Amid the mythical landscapes and thrilling martial-arts battles in the film Mortal Kombat, you might see Richard Branden performing swift punches and mighty kicks as an outland warrior. Richard?s role in Mortal Kombat is just one of his many motion-picture credits, which include a stunt-double role in Mighty Morphin Power Rangers and the Yin-Yang Man in WMAC Masters. The internationally renowned warrior has been practicing in martial arts since 1976, earning more than 35 international titles and six gold medals in chinese kung fu. A firm believer in the practice?s ability to enhance discipline and focus, as well as strength and agility, Branden opened Studio Kicks Palo Alto to help students of all ages reap martial arts? many benefits.
Bright red and blue mats sweep across the floor of the expansive studio, where Branden's staff conduct a variety of combat-centric classes. The trainers lead energetic circuit-training routines and kickboxing combinations in adult fitness classes, helping students improve form and technique as they work toward sliming their physiques and toning their muscles. Youngsters and adults alike can enroll in the martial-arts program, where instructors guide students through movements, techniques, and training exercises that aim to boost power, flexibility, and strength. In addition to improving physical fitness, the program?s curriculum seeks to bolster self-confidence, much like an Armani blazer with the padded shoulders and biceps already sown in.
After 17 years as a professional fighter and nine titles, kickboxing and karate champion Brian Schwartz stepped out of retirement to try his fists at MMA. A broken hand and, subsequently, the first professional loss of his career slowed him down, but not for long?the next year, he returned to face and beat that opponent. Naturally enough for a man who can?t let a new challenge go untested, Schwartz then turned his focus to a new endeavor: the creation of Undisputed Boxing Gym, where he would share the secrets of the fight with a new generation.
Schwartz has assembled a dynamic staff of fighters with backgrounds in jujitsu, boxing, tae kwon do, and kickboxing to train both aspiring fighters and average fitness enthusiasts. Students can tone up and learn self-defense techniques or even chase a spot in the gym's amateur competitive program. The sweat flows in expansive training facilities that include a tae kwon do dojo, a cycling studio, a set of 40 Everlast heavy bags, and displays that track class progress as well as show the music videos for the songs being played. An in-house chiropractor helps align muscles and massages away any knots from learning an especially brutal tickle submission.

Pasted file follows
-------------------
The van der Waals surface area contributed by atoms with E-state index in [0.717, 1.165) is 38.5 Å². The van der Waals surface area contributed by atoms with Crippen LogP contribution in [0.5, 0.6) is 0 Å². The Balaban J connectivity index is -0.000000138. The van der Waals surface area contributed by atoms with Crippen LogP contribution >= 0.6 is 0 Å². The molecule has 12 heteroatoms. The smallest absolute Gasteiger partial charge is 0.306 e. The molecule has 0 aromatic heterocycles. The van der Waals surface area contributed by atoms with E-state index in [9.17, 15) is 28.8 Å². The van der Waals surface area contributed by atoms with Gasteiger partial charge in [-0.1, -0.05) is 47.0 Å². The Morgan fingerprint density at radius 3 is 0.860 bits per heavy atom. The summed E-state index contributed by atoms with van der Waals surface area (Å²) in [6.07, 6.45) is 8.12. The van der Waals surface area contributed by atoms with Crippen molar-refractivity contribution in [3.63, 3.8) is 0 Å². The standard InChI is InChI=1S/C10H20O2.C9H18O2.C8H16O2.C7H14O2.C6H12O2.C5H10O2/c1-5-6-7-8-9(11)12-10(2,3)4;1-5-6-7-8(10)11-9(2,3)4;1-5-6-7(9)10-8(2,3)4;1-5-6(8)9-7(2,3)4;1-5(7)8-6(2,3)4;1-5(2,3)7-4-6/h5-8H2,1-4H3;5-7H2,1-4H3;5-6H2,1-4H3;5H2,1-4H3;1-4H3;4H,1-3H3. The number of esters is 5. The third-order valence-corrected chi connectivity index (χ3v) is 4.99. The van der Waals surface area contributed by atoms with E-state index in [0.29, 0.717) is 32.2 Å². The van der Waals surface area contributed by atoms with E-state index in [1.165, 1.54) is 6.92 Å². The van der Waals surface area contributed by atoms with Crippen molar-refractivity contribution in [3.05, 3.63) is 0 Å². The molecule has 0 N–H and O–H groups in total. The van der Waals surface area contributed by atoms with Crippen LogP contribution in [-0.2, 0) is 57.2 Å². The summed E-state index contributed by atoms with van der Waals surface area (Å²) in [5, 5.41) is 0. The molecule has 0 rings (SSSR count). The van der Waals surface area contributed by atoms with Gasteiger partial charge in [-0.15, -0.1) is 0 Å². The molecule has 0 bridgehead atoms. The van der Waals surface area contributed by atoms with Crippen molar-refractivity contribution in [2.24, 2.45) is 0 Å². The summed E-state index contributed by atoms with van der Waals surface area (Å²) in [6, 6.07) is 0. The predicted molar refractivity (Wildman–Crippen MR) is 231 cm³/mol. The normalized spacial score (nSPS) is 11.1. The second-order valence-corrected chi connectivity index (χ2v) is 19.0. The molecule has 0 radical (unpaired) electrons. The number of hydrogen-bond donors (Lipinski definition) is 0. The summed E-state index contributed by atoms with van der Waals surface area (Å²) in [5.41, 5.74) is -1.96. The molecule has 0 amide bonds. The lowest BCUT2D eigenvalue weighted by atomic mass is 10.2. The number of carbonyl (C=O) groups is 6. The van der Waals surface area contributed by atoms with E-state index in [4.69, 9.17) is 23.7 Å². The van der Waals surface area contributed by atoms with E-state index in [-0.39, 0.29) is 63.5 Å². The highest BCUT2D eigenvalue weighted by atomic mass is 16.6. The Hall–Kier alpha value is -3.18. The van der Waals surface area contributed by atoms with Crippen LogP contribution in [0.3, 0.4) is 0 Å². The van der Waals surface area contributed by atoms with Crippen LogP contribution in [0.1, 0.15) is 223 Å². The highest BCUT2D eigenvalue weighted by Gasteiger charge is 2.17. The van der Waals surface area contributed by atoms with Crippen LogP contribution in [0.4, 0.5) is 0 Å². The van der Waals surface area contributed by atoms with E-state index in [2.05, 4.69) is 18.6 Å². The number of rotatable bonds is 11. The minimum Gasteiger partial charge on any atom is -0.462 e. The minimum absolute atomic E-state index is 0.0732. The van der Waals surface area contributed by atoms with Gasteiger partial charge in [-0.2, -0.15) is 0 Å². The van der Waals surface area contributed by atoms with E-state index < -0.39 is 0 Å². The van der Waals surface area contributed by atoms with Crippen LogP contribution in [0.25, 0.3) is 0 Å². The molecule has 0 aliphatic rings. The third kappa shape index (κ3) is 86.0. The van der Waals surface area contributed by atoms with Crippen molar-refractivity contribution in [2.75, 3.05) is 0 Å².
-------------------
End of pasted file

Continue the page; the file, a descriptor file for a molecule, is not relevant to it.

Inside KOA Fitness's extensive martial arts gym, students toughen up minds and bodies alike through the focus-building drills of boxing, muay thai, Brazilian jiujitsu. There, full-size, 24-foot boxing rings and octagonal cages stand permanently ready for training alongside 7-foot heavy bags, which are designed to weather the repeated impacts of sharp knees, elbows, and tongue-lashings from the coaches for always losing fights. Varied mat spaces are designed to host specific benefits to both striking and grappling arts, empowering students to stitch together a complete MMA education as they train. The trainers offer coed adult classes and kid-focused programs, which help charges develop self-discipline, scholastic achievement, and self-confidence. They even use their talents in noncombat disciplines, hosting strength and conditioning sessions that keep bodies ready for athletic activity of all sorts.
After an eye injury took boxing and martial-arts champion Eddie Croft out of the ring, he set himself a new goal: becoming the first person to train a boxing, kickboxing, and mixed-martial-arts champion. Having already trained a world kickboxing champion and five San Francisco Golden Gloves winners, he is well on his way.
Croft plies his trade at B Street Boxing, where his team of instructors teaches professionals and amateurs the arts of boxing, muay thai, kickboxing, Brazilian jiujitsu, and tae kwon do. In the red, white, and blue ring of B Street Boxing’s gym, students jab and spar, practice their skills on punching bags, or check their form in a mirrored wall. Conditioning and boot-camp sessions also keep students from all backgrounds fit while imparting dedication, discipline, and the desire to wear boxing gloves even in the shower.
Weak bodies are whittled into lean, muscular fighting machines as instructors at American Kickboxing Academy (AKA) teach the martial arts styles used for UFC competition, self-defense, and overall conditioning. Men, women, and kids train in the company of students such as professional fighter Cain Velasquez and instructor Daniel Cormier, a former Olympian. AKA splits its MMA, jujitsu, and muay thai kickboxing classes among four facilities, with group-training sessions and private professional sessions taking place in modern training studios with heavy bags, speed bags, and Olympic-grade mats. The Hillside location also features a professional-size ring for sparring or marriage-proposal practice, and the two-story AKA headquarters on Realm Avenue highlights an MMA cage, TRX suspension room, and cardio theater stocked with StairMasters and Jacobs Ladder machines.